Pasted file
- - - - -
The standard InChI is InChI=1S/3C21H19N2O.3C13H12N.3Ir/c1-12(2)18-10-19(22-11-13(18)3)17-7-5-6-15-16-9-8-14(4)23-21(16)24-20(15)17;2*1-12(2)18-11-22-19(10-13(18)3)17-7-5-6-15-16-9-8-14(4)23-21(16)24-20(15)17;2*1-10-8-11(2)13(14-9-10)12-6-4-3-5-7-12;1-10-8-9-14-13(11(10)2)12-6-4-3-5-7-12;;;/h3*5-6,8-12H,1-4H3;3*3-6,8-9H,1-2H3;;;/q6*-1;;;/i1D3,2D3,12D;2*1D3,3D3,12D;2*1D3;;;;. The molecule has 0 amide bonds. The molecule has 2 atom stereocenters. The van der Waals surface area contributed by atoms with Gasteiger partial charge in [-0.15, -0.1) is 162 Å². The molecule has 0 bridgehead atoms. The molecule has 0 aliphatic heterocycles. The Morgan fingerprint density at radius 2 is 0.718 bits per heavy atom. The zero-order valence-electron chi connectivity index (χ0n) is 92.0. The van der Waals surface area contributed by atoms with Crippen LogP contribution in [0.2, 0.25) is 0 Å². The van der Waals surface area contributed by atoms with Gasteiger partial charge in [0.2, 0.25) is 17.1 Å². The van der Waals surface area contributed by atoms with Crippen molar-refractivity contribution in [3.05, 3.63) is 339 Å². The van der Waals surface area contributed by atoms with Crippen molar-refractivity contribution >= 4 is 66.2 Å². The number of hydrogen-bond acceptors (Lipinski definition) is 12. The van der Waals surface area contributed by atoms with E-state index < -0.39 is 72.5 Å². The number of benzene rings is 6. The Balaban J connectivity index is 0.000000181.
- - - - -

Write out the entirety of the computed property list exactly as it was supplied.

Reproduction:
The standard InChI is InChI=1S/3C21H19N2O.3C13H12N.3Ir/c1-12(2)18-10-19(22-11-13(18)3)17-7-5-6-15-16-9-8-14(4)23-21(16)24-20(15)17;2*1-12(2)18-11-22-19(10-13(18)3)17-7-5-6-15-16-9-8-14(4)23-21(16)24-20(15)17;2*1-10-8-11(2)13(14-9-10)12-6-4-3-5-7-12;1-10-8-9-14-13(11(10)2)12-6-4-3-5-7-12;;;/h3*5-6,8-12H,1-4H3;3*3-6,8-9H,1-2H3;;;/q6*-1;;;/i1D3,2D3,12D;2*1D3,3D3,12D;2*1D3;;;;. The molecule has 0 amide bonds. The molecule has 2 atom stereocenters. The van der Waals surface area contributed by atoms with Gasteiger partial charge in [-0.15, -0.1) is 162 Å². The molecule has 0 bridgehead atoms. The molecule has 0 aliphatic heterocycles. The Morgan fingerprint density at radius 2 is 0.718 bits per heavy atom. The zero-order valence-electron chi connectivity index (χ0n) is 92.0. The van der Waals surface area contributed by atoms with Crippen LogP contribution in [0.2, 0.25) is 0 Å². The van der Waals surface area contributed by atoms with Gasteiger partial charge in [0.2, 0.25) is 17.1 Å². The van der Waals surface area contributed by atoms with Crippen molar-refractivity contribution in [3.05, 3.63) is 339 Å². The van der Waals surface area contributed by atoms with Crippen molar-refractivity contribution >= 4 is 66.2 Å². The number of hydrogen-bond acceptors (Lipinski definition) is 12. The van der Waals surface area contributed by atoms with E-state index < -0.39 is 72.5 Å². The number of benzene rings is 6. The Balaban J connectivity index is 0.000000181.